Discovery does not entail reattribution, however. Once paintings have passed Gillespie’s checklist, they need to earn a positive verdict from academic specialists on the painter in question. “It takes a lot of persuasion to get everyone on board,” he says. I ask him if the judgement needs to be unanimous. “No. But that is when you can get litigation and it all goes wrong. It’s always easier to say, ‘No’.” Some of the most difficult moments occur when an inspired client has to be told that their painting is not a masterpiece at all. “They find it in an attic, bring it in in a mile of bubble wrap, and I have to sit them down and say, ‘I’m sorry, there is a Mussolini portrait under your Rembrandt’, and then pick them off the floor.”
Dashing their hopes is uncomfortable, he says. “But then we give the picture some hope, when it comes in all bedraggled, and we bring it back to life.” He points to a large painting in his office that he has recently helped attribute to an Old Master. “It came in looking like it had had an armchair thrown through it in a pub brawl,” he says. Even when a client is disappointed, he says the process is illuminating for all involved. “They want to find out more, I want to learn more, and we teach each other.”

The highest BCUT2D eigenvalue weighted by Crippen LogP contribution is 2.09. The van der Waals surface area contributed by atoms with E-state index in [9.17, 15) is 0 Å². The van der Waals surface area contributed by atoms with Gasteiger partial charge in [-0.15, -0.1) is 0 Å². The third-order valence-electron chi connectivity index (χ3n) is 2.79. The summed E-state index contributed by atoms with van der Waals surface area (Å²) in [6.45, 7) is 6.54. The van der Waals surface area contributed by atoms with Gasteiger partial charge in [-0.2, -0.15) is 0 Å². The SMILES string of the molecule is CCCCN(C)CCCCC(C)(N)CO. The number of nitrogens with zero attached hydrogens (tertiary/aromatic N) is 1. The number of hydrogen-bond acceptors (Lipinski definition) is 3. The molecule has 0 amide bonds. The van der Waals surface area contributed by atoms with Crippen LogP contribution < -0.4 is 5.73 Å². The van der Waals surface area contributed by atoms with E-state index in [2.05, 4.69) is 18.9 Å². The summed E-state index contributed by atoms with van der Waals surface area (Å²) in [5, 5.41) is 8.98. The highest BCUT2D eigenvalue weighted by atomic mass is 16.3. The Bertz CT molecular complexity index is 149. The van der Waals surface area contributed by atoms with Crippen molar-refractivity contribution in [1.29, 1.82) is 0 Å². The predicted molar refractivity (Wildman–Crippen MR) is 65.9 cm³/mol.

Part of that learning process, he says, involves the acquiring of judgement. He recounts an example, from when a collector brought a Picasso painting to the studio. “There were two or three drips on the picture. It looked like they might have been meant to be there, but it’s not really the type of thing you expect from Picasso.
“So we looked through the books, and found a black-and-white photograph showing Picasso leaning against the picture with a cup of coffee in his hand, in his studio. The drip was on the painting. Now, did he drip the coffee on the painting? We don’t know. I did take a wet swab, attempted to clean it, just a tiny, tiny bit. And it came off quite easily. And there was an instant smell of coffee!”
Did they decide to leave the drip? “We did. Because,” he says with added emphasis, “it is part of its history.”